Sea Melody MOB/Mooring Fatality: Communications, Planning and a Thoughtless Moment

 Accident Investigation, Accident report, MAIB, Man Overboard, maritime safety news, mooring  Comments Off on Sea Melody MOB/Mooring Fatality: Communications, Planning and a Thoughtless Moment
Jul 012014
 

SeaMelodyWe’ve all had them: Those moments of thoughtlessness when knowledge, experience and even reason seem to take a holiday and we get hurt and kick ourselves for doing something we knew to be unsafe but didn’t think about it and wonder why we did so. Sergey Gaponov will not be wondering why he stepped on a bight of rope: He was pulled overboard and has not be found.

Sergey was a crewman on the general cargo ship Sea Melody. He was a 40 year old Russian able seaman and had obtained a Certificate of Competency as a rating, forming part of a navigational watch, in 2002. This was his third consecutive tour of duty on Sea Melody which he had re-joined in November 2013. He was well regarded by his shipmates and had received positive reports on his conduct and ability during his time on the ship.

Sea Melody had discharged her cargo of steel products at Groveport on the River Trent and was required to move to another berth to load another cargo. At the time mandatory pilotage was not required for vessels moving from one berth to another.  letter of guidance to the master from the port operator did not cover berth-to-berth movement.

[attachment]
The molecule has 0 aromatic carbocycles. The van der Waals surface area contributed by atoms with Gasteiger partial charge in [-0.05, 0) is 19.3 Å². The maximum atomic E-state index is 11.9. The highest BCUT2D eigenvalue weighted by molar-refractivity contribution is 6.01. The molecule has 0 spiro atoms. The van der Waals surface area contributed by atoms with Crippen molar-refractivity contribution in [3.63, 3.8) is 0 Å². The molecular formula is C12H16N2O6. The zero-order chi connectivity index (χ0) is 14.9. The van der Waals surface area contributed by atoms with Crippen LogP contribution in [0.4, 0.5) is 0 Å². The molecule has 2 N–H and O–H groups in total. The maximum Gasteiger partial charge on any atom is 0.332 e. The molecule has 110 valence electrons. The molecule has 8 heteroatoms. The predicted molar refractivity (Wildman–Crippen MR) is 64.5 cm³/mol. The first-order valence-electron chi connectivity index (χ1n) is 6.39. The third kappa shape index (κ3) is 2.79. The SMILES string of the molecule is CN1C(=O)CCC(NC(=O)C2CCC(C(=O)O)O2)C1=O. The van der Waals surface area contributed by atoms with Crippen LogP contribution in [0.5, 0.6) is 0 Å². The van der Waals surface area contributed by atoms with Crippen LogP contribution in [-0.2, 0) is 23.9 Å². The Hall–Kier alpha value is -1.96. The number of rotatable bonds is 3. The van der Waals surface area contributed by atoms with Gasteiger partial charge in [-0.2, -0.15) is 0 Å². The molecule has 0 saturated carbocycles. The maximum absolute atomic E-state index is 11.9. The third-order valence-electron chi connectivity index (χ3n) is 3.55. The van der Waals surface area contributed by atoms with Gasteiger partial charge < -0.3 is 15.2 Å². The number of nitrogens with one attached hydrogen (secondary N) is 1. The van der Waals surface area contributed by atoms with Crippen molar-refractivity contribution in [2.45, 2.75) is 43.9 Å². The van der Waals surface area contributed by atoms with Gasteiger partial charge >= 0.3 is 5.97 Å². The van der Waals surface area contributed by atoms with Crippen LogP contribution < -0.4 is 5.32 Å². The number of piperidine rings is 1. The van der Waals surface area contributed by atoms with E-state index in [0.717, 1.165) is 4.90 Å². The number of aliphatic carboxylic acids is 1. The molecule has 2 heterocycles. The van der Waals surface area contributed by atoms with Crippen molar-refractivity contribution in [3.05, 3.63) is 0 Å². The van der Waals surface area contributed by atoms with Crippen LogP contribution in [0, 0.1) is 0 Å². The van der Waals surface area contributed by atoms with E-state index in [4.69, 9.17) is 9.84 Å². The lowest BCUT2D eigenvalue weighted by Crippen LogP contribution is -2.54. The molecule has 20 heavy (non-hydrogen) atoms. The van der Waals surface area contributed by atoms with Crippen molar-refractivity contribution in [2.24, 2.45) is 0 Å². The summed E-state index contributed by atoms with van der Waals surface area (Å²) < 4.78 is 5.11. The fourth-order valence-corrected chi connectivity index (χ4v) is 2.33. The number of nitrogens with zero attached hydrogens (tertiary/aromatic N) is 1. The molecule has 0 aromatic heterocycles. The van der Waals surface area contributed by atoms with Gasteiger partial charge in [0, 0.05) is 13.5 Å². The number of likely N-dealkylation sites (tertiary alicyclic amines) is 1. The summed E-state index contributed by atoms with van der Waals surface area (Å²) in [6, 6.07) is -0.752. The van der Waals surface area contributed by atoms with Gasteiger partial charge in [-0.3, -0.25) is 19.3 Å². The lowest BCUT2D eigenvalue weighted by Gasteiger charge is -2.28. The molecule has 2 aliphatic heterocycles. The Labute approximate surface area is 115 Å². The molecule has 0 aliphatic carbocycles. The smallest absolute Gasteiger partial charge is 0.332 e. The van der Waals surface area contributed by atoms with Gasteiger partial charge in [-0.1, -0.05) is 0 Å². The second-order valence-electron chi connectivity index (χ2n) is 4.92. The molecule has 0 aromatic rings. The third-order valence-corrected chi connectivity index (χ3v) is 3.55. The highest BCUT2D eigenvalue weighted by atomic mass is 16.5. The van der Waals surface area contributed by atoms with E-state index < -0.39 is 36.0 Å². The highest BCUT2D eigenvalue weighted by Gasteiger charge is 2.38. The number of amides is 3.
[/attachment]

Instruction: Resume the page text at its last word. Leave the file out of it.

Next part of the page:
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Jun 132014
 
EshcolReport

Tests showed that when the grill was lit the resulting flames were predominantly yellow. The grill was turned off following the activation of a personal gas detector which indicated that high levels of carbon monoxide were being emitted. Close inspection of the grill showed that the grill’s steel mesh was corroded and holed in several places

Two seafarers died of carbon monoxide poisoning whilst asleep on a fishing vessel in Whitby, which demonstrates that lessons over several years, warnings and alerts have had little impact. Poorly maintained equipment being used for purposes for which they were not designed. refusal to use alarms that save lives, on vessel not designed for people to sleep in lead to tragedy.

In the case of scallop-dredger Eshcol the two seafarers went to sleep tired and cold. doors and windows were closed. Heaters on the vessel did not work so to keep warm the seafarers lit the grill on the vessel’s four-year old cooker which had probably never been serviced. Neither the guidance for the installation of gas appliances on board small fishing vessels nor the cooker manufacturer’s instructions had been followed when the cooker was fitted. The metal gauze in the grill was holed and corroded, causing extraordinarily high levels of CO emissions.

Tests showed that when the grill was lit the resulting flames were predominantly yellow, indicating inefficient combustion. The grill was turned off following the activation of a personal gas detector which indicated that high levels of carbon monoxide were being emitted. Close inspection of the grill showed that the grill’s steel mesh was corroded and holed in several places Continue reading »

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Betty G Capsize: Know Where Your Knife Is